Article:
Carlos A. Ball
Distinguished Professor of Law and Judge Frederick Lacey Scholar
(on leave Spring 2015)
Professor Ball’s latest book, Same-Sex Marriage and Children: A Tale of History, Social Science, and Law, was published by the Oxford University Press in June 2014. Professor Ball is also the author of The Right to be Parents: LGBT Families and the Transformation of Parenthood (NYU Press, 2012); From the Closet to the Courtroom: Five LGBT Rights Cases That Have Changed Our Nation (Beacon, 2010); and The Morality of Gay Rights: An Exploration in Political Philosophy (Routledge, 2003). In addition, he is a co-editor of Cases and Materials on Sexual Orientation and the Law (West, 5th edition, 2014).
Professor Ball is a frequent speaker at conferences and symposia. In the last few years, he has presented papers at the annual meetings of the Association of American Law Schools, Law and Society, the American Philosophical Association, and the American Political Science Association. During that time, he has also presented his scholarship at the Colorado, Columbia, Emory, Fordham, Harvard, Georgetown, Minnesota, NYU, UCLA, Virginia, and William & Mary law schools, among others.
His writings have appeared in the Cornell Law Review, the Columbia Journal of Gender & the Law, the Georgetown Law Journal, the Harvard Journal of Law & Gender, the Minnesota Law Review, the North Carolina Law Review, the UCLA Law Review, and the William and Mary Law Review, among others.
Professor Ball received his B.A. summa cum laude from Tufts University, his J.D. from Columbia Law School, where he was a Kent Scholar and the book reviews editor of the Columbia Law Review, and his LL.M. from Cambridge University, where he was awarded a “First.” He clerked for Chief Justice Paul Liacos of the Massachusetts Supreme Judicial Court and worked as a lawyer for the Legal Aid Society in New York City in the early 1990s. He joined the law school in 2008 after teaching at the University of Illinois College of Law for eight years and at the Penn State School of Law for five.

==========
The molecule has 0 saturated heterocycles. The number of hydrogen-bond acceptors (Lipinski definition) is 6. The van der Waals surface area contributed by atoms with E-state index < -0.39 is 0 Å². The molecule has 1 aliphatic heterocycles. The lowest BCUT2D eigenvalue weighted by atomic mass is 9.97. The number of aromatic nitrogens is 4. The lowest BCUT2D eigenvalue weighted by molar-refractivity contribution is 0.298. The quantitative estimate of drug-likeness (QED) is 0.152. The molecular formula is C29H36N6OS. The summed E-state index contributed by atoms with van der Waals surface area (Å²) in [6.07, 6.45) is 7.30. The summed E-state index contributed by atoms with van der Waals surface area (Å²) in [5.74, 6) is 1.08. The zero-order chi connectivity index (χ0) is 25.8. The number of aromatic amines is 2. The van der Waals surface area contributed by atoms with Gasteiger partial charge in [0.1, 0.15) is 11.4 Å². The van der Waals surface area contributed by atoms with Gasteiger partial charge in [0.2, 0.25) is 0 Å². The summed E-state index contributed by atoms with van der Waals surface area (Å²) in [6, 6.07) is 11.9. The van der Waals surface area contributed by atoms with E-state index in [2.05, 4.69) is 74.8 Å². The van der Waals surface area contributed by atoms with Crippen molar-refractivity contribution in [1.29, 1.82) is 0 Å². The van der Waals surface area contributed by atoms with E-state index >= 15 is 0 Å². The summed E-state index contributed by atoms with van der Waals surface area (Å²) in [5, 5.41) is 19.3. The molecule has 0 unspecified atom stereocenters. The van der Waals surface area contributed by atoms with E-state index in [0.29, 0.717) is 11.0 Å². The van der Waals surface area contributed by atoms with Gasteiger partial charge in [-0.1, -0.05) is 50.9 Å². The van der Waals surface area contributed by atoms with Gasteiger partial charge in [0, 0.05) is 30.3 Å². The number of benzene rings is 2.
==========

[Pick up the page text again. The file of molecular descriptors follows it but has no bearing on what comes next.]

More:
Same-Sex Marriage and Children: A Tale of History, Social Science, and Law (Oxford University Press, 2014)
Cases and Materials on Sexual Orientation & the Law (5th edition) (with William Rubenstein, Jane Schacter, and Douglas NeJaime) (West, 2014)
The Right to Be Parents: LGBT Families and the Transformation of Parenthood (NYU Press, May 2012)
From the Closet to the Courtroom: Five LGBT Lawsuits That Have Changed Our Nation (Beacon Press, 2010).
“LGBT People and the Constitution,” in Advanced Persuasive Strategies: Briefs That Changed the World (Linda Edwards, ed.) (Aspen, 2012)
“Optimism and Pessimism in American Legal Philosophy,” in On Philosophy in American Law (Jay Mootz, ed.) (Cambridge University Press, 2009)
“Against Neutrality in the Legal Recognition of Intimate Relationships,” in Moral Argument, Sexual Minorities, and the Public Good: Advancing the Debate (Gordon Babst, et al., eds.) (Lexington Books, 2009)
“This is Not Your Father’s Autonomy: Lesbian and Gay Rights from a Feminist and Relational Perspective,” in Feminist and Queer Legal Theories: Intimate Encounters, Uncomfortable Conversations (Martha Fineman, et al., eds.) (Ashgate, 2009)
“Social Science Studies and the Children of Lesbians and Gay Men: The Rational Basis Perspective,” 21 William & Mary Bill of Rights Jr. (2013)
“Rendering Children Illegitimate in Former Partner Parenting Cases: Hiding Behind the Facade of Certainty,” 20 American Univ. Journal of Gender, Social Policy, and Law 623 (2012)
“When May a President Refuse to Defend a Statute? The Obama Administration & DOMA,” 106 Northwestern L. Rev. Coll. 77 (2011)
“Why Liberty Judicial Review Is as Legitimate as Equality Review: The Case of Gay Rights Jurisprudence,” 14 U.Penn. Jr. of Constitutional L. 1 (2011)
“The Proper Role of Morality in State Policies on Sexual Orientation and Intimate Relationships,” 34 N.Y.U. Rev. L. & Social Ch. 81 (2011)
“Martha Nussbaum, Essentialism, and Sexuality,” 19 Columbia Journal of Gender & the Law 3 (2010)
“Privacy, Property, and Public Sex,” 18 Columbia Journal of Gender & the Law 1 (2009)